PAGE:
Those calling merely for more controls on spraying applications also miss the fundamental point of what the actual problem is, as once agricultural pesticides have been dispersed they simply cannot be controlled and are airborne droplets, particles and vapours and are present in the air irrespective as to whether there is any wind or not. Indeed volatilization (ie. vapour lift off) can occur days, weeks, even months after any application further exposing humans, wildlife, other species, and wider environment.
Scientific studies have in fact found pesticides transported in the air at high levels, including considerable distances (ie. many miles) from where pesticides were originally applied and calculated health risks for residents and communities living within those distances and which includes some of the most vulnerable sub-groups such as babies, children, pregnant women, the elderly and those already ill and/or disabled – none of whom should ever have been exposed to these harmful chemicals in the first place!
Air pollution from chemical pesticides is therefore one of the components of atmospheric pollution. There are still no specific restrictions here in the UK – and indeed in most countries worldwide – on the contamination and pollution of the air from the widespread spraying of mixtures of pesticides in rural areas. Yet this is despite the fact that improving air quality is a major public health issue, as well as an environmental one.
While operators generally have protection when using agricultural pesticides – such as use of personal protective equipment (PPE), respirators, and will be in filtered tractor cabs when spraying pesticides – rural residents and communities have absolutely no protection at all from the innumerable cocktails of toxic chemicals sprayed on crop fields.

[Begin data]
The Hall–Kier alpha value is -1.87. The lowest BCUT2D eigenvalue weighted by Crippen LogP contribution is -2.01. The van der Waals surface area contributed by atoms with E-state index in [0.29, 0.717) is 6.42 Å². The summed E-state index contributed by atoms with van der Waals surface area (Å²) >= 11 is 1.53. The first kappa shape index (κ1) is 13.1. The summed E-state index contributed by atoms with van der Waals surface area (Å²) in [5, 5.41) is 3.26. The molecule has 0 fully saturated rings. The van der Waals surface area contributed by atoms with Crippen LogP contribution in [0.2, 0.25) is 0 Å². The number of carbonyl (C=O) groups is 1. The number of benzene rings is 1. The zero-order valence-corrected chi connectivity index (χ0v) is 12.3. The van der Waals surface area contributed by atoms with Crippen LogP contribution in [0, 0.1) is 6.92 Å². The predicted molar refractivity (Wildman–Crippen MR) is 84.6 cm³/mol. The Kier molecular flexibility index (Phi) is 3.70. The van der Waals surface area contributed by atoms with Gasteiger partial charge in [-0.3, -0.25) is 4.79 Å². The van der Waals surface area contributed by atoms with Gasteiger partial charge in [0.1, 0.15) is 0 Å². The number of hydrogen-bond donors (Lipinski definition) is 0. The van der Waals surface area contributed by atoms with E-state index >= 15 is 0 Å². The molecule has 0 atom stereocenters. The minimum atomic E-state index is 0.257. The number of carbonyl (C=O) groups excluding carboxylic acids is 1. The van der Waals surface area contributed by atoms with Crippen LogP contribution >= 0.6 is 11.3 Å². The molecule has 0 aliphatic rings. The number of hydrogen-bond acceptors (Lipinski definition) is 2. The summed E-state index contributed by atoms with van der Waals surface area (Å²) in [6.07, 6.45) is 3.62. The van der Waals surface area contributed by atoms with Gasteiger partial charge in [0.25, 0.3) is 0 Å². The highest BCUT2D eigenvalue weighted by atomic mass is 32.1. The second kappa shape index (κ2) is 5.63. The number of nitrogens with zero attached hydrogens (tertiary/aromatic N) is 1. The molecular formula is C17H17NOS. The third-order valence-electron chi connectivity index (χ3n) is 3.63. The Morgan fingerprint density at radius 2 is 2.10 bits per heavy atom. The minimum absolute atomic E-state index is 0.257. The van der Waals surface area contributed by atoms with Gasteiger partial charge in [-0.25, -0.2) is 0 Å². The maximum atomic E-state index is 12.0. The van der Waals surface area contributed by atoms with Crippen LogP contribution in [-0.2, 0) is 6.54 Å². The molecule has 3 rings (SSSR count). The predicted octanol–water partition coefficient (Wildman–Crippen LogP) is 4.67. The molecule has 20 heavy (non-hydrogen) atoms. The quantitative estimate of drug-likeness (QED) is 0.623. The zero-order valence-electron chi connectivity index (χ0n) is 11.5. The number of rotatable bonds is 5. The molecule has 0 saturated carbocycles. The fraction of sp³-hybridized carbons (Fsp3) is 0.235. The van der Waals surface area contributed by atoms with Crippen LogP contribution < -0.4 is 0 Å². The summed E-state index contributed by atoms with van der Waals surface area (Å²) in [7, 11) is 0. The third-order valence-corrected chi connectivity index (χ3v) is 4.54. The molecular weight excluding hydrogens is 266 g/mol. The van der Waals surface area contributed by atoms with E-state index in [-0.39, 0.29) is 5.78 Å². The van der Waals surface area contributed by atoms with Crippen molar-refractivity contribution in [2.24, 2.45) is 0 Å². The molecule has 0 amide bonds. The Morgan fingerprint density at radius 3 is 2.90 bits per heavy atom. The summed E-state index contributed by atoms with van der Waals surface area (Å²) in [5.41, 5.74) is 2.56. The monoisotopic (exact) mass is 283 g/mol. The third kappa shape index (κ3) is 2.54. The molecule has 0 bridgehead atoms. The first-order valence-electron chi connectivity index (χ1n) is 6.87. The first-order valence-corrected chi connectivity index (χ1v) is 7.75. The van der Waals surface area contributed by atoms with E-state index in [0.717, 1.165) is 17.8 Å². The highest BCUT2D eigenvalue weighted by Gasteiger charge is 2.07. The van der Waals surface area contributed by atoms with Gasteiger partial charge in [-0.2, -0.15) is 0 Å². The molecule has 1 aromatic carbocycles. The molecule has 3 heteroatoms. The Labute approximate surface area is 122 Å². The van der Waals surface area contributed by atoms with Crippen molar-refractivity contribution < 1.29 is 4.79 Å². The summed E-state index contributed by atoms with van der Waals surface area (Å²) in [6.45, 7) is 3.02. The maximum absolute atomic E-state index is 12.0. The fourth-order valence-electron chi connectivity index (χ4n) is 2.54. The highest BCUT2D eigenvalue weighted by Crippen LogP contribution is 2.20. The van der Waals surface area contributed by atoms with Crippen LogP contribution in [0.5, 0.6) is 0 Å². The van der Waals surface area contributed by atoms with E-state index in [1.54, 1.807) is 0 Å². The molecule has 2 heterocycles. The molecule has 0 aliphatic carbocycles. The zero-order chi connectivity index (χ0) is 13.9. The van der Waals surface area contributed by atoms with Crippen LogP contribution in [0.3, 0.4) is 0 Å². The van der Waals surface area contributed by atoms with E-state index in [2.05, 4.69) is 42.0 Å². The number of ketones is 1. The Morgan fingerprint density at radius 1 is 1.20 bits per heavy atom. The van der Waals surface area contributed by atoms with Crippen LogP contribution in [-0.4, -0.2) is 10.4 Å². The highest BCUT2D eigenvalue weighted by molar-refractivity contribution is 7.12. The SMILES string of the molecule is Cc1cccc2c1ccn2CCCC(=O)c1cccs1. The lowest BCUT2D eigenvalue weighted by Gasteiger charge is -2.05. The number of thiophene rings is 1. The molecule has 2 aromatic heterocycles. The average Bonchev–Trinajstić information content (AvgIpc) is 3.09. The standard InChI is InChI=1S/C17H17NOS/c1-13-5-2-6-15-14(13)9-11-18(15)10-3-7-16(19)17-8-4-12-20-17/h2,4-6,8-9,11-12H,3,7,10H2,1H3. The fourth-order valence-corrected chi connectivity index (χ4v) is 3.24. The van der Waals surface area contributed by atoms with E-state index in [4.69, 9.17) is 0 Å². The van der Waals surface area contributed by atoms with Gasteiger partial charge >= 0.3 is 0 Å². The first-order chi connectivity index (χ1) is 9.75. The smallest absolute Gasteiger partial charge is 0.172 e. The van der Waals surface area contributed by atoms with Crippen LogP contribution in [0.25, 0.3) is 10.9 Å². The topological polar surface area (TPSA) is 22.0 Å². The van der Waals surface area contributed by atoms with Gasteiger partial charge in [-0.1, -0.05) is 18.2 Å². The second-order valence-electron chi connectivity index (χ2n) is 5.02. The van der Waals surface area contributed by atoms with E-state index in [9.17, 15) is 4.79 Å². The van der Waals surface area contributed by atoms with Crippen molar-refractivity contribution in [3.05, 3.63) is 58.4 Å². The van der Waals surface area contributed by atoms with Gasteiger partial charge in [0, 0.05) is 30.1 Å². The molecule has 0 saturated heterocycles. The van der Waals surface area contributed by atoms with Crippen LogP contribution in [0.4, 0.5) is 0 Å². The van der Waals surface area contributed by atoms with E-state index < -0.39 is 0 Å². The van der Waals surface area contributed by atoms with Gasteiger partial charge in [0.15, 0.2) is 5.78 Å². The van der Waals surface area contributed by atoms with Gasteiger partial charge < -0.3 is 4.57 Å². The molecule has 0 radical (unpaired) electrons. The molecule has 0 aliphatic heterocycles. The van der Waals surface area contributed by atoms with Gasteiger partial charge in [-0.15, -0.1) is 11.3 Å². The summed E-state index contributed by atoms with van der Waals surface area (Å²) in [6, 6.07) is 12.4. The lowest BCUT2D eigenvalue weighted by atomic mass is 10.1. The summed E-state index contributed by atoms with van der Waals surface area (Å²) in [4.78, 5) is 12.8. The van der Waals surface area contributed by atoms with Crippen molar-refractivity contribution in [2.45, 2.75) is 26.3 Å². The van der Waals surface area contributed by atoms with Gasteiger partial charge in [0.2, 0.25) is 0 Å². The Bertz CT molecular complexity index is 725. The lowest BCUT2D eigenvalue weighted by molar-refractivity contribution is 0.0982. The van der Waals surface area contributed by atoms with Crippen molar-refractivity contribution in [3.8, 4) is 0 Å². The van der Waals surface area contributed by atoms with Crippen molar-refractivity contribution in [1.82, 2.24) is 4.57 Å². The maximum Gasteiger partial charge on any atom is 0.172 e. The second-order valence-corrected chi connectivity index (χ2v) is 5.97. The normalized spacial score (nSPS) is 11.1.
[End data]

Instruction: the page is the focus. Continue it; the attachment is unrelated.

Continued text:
Adverse impacts of pesticides
The dangers of pesticides can clearly be seen on the manufacturers product data sheets that carry various warnings such as “Very toxic by inhalation,” “Do not breathe spray; fumes; vapour,” “Risk of serious damage to eyes,” “Harmful, possible risk of irreversible effects through inhalation,” “May cause cancer by inhalation,” and even “May be fatal if inhaled.”
Cornell University’s teaching module ‘Toxicity of Pesticides’ clearly states that, “Pesticides can: cause deformities in unborn offspring (teratogenic effects), cause cancer (carcinogenic effects), cause mutations (mutagenic effects), poison the nervous system (neurotoxicity), or block the natural defenses of the immune system (immunotoxicity).” It goes on to warn that “Irreversible effects are permanent and cannot be changed once they have occurred. Injury to the nervous system is usually irreversible since its cells cannot divide and be replaced. Irreversible effects include birth defects, mutations, and cancer.”
High quality, peer-reviewed scientific studies and reviews have concluded that long-term exposure to pesticides can damage the function of different systems in the body, including nervous, endocrine, immune, reproductive, renal, cardiovascular, respiratory.